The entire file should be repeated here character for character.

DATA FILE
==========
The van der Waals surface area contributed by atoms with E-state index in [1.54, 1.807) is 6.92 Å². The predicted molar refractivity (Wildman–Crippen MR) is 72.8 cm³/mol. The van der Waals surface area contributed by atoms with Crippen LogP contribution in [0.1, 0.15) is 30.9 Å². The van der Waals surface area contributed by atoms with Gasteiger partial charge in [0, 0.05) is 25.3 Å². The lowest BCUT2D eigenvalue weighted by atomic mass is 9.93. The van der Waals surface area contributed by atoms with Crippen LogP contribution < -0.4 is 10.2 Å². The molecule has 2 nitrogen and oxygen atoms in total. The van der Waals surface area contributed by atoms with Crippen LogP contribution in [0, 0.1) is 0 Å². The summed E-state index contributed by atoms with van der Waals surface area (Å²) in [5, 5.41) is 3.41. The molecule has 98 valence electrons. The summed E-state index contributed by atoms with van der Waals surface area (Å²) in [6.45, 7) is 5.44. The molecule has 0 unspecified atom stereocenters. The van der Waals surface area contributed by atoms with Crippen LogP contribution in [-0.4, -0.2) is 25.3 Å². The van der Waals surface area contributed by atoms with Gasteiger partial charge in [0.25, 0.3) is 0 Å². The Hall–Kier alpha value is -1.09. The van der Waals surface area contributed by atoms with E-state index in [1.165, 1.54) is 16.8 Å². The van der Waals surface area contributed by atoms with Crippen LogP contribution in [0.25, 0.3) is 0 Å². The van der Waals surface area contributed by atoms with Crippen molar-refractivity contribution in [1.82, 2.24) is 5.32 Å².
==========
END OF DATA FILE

The van der Waals surface area contributed by atoms with E-state index in [1.54, 1.807) is 6.92 Å². The predicted molar refractivity (Wildman–Crippen MR) is 72.8 cm³/mol. The van der Waals surface area contributed by atoms with Crippen LogP contribution in [0.1, 0.15) is 30.9 Å². The van der Waals surface area contributed by atoms with Gasteiger partial charge in [0, 0.05) is 25.3 Å². The lowest BCUT2D eigenvalue weighted by atomic mass is 9.93. The van der Waals surface area contributed by atoms with Crippen LogP contribution < -0.4 is 10.2 Å². The molecule has 2 nitrogen and oxygen atoms in total. The van der Waals surface area contributed by atoms with Crippen LogP contribution in [0, 0.1) is 0 Å². The summed E-state index contributed by atoms with van der Waals surface area (Å²) in [5, 5.41) is 3.41. The molecule has 98 valence electrons. The summed E-state index contributed by atoms with van der Waals surface area (Å²) in [6.45, 7) is 5.44. The molecule has 0 unspecified atom stereocenters. The van der Waals surface area contributed by atoms with Crippen LogP contribution in [-0.4, -0.2) is 25.3 Å². The van der Waals surface area contributed by atoms with Gasteiger partial charge in [0.25, 0.3) is 0 Å². The Hall–Kier alpha value is -1.09. The van der Waals surface area contributed by atoms with E-state index in [1.165, 1.54) is 16.8 Å². The van der Waals surface area contributed by atoms with Crippen LogP contribution in [0.25, 0.3) is 0 Å². The van der Waals surface area contributed by atoms with Crippen molar-refractivity contribution in [1.82, 2.24) is 5.32 Å².